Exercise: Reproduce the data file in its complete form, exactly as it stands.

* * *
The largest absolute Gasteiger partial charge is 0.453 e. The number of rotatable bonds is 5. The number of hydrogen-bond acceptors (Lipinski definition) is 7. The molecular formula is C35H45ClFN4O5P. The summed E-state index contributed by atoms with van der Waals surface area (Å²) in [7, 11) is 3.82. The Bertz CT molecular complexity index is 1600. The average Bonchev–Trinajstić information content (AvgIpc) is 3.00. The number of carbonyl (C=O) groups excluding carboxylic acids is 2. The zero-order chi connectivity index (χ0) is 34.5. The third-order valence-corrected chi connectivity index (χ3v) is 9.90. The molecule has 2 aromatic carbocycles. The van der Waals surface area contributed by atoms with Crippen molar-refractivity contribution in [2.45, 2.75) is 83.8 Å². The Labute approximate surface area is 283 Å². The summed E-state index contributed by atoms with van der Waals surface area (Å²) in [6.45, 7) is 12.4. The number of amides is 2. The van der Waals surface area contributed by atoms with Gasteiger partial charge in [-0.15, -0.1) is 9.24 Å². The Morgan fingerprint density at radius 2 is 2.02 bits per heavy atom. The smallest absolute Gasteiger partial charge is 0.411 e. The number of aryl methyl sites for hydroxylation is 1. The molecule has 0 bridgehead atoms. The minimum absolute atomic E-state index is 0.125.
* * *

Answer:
The largest absolute Gasteiger partial charge is 0.453 e. The number of rotatable bonds is 5. The number of hydrogen-bond acceptors (Lipinski definition) is 7. The molecular formula is C35H45ClFN4O5P. The summed E-state index contributed by atoms with van der Waals surface area (Å²) in [7, 11) is 3.82. The Bertz CT molecular complexity index is 1600. The average Bonchev–Trinajstić information content (AvgIpc) is 3.00. The number of carbonyl (C=O) groups excluding carboxylic acids is 2. The zero-order chi connectivity index (χ0) is 34.5. The third-order valence-corrected chi connectivity index (χ3v) is 9.90. The molecule has 2 aromatic carbocycles. The van der Waals surface area contributed by atoms with Crippen molar-refractivity contribution in [2.45, 2.75) is 83.8 Å². The Labute approximate surface area is 283 Å². The summed E-state index contributed by atoms with van der Waals surface area (Å²) in [6.45, 7) is 12.4. The number of amides is 2. The van der Waals surface area contributed by atoms with Gasteiger partial charge in [-0.15, -0.1) is 9.24 Å². The Morgan fingerprint density at radius 2 is 2.02 bits per heavy atom. The smallest absolute Gasteiger partial charge is 0.411 e. The number of aryl methyl sites for hydroxylation is 1. The molecule has 0 bridgehead atoms. The minimum absolute atomic E-state index is 0.125.